CSX Transportation, Inc. v. Hensley (Tennessee)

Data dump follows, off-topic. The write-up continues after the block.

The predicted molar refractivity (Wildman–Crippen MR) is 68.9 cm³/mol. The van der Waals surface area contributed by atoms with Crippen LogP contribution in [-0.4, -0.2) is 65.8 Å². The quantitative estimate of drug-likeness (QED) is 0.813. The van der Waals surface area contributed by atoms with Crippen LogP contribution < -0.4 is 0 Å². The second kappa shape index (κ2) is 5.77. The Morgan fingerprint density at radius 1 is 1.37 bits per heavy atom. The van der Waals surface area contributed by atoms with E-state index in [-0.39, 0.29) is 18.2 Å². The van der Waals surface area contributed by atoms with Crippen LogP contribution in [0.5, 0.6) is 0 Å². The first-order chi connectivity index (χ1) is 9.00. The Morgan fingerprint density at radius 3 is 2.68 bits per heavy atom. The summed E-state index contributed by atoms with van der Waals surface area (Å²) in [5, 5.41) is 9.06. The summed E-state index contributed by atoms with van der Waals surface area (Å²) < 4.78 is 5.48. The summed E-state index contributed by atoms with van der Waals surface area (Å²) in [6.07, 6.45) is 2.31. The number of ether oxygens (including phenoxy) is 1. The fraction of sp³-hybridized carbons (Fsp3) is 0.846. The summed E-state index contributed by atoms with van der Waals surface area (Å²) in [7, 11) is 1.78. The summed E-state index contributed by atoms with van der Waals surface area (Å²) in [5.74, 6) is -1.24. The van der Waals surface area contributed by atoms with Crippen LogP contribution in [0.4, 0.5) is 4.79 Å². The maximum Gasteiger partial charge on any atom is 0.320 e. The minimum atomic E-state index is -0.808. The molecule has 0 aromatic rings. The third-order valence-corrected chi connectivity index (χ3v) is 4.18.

Plaintiff Thurston Hensley sued his employer, CSX Transportation, under the Federal Employees Liability Act, alleging that CSX negligently caused his asbestosis and seeking damages for (among other things) a fear of developing cancer in the future. At trial, CSX requested that the jury be instructed that to prevail on his fear-of-cancer claim, Hensley must prove that his fear is “genuine and serious.” The trial court denied the request and the jury returned a $5 million verdict for Hensley. The Tennessee Court of Appeals affirmed the trial court’s decision, and the Tennessee Supreme Court denied review. We represented CSX before the U.S. Supreme Court, which granted certiorari, vacated the lower court’s judgment, and remanded the case without merits briefing or oral argument, holding that CSX was entitled to the jury instruction it requested. On remand, we successfully persuaded the Tennessee Court of Appeals that the error was not harmless and that a new trial was therefore required.